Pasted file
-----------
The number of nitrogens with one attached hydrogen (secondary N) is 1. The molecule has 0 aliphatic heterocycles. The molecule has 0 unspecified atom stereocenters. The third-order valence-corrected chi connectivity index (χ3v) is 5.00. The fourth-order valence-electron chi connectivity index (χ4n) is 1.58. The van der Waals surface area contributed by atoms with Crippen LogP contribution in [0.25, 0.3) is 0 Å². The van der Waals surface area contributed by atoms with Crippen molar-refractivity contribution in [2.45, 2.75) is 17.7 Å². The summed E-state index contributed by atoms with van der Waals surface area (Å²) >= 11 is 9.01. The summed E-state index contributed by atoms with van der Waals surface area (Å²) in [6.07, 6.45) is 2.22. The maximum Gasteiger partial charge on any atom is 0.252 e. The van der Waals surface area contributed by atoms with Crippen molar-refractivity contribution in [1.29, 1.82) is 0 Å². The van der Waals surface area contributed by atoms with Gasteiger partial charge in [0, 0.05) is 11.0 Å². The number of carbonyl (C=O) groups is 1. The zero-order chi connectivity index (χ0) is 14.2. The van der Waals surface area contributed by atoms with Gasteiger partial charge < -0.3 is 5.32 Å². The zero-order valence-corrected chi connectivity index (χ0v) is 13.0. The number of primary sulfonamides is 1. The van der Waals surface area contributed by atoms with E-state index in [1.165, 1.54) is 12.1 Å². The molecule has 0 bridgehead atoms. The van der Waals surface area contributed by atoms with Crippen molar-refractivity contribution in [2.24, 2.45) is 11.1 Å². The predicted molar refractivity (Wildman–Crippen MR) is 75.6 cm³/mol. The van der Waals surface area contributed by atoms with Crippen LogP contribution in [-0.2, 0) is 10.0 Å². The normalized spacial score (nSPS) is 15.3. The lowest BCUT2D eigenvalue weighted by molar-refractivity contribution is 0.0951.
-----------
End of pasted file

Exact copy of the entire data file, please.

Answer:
The number of nitrogens with one attached hydrogen (secondary N) is 1. The molecule has 0 aliphatic heterocycles. The molecule has 0 unspecified atom stereocenters. The third-order valence-corrected chi connectivity index (χ3v) is 5.00. The fourth-order valence-electron chi connectivity index (χ4n) is 1.58. The van der Waals surface area contributed by atoms with Crippen LogP contribution in [0.25, 0.3) is 0 Å². The van der Waals surface area contributed by atoms with Crippen molar-refractivity contribution in [2.45, 2.75) is 17.7 Å². The summed E-state index contributed by atoms with van der Waals surface area (Å²) >= 11 is 9.01. The summed E-state index contributed by atoms with van der Waals surface area (Å²) in [6.07, 6.45) is 2.22. The maximum Gasteiger partial charge on any atom is 0.252 e. The van der Waals surface area contributed by atoms with Crippen molar-refractivity contribution in [1.29, 1.82) is 0 Å². The van der Waals surface area contributed by atoms with Gasteiger partial charge in [0, 0.05) is 11.0 Å². The number of carbonyl (C=O) groups is 1. The zero-order chi connectivity index (χ0) is 14.2. The van der Waals surface area contributed by atoms with Gasteiger partial charge < -0.3 is 5.32 Å². The zero-order valence-corrected chi connectivity index (χ0v) is 13.0. The number of primary sulfonamides is 1. The van der Waals surface area contributed by atoms with E-state index in [1.165, 1.54) is 12.1 Å². The molecule has 0 bridgehead atoms. The van der Waals surface area contributed by atoms with Crippen molar-refractivity contribution in [2.24, 2.45) is 11.1 Å². The predicted molar refractivity (Wildman–Crippen MR) is 75.6 cm³/mol. The van der Waals surface area contributed by atoms with Crippen LogP contribution in [-0.2, 0) is 10.0 Å². The normalized spacial score (nSPS) is 15.3. The lowest BCUT2D eigenvalue weighted by molar-refractivity contribution is 0.0951.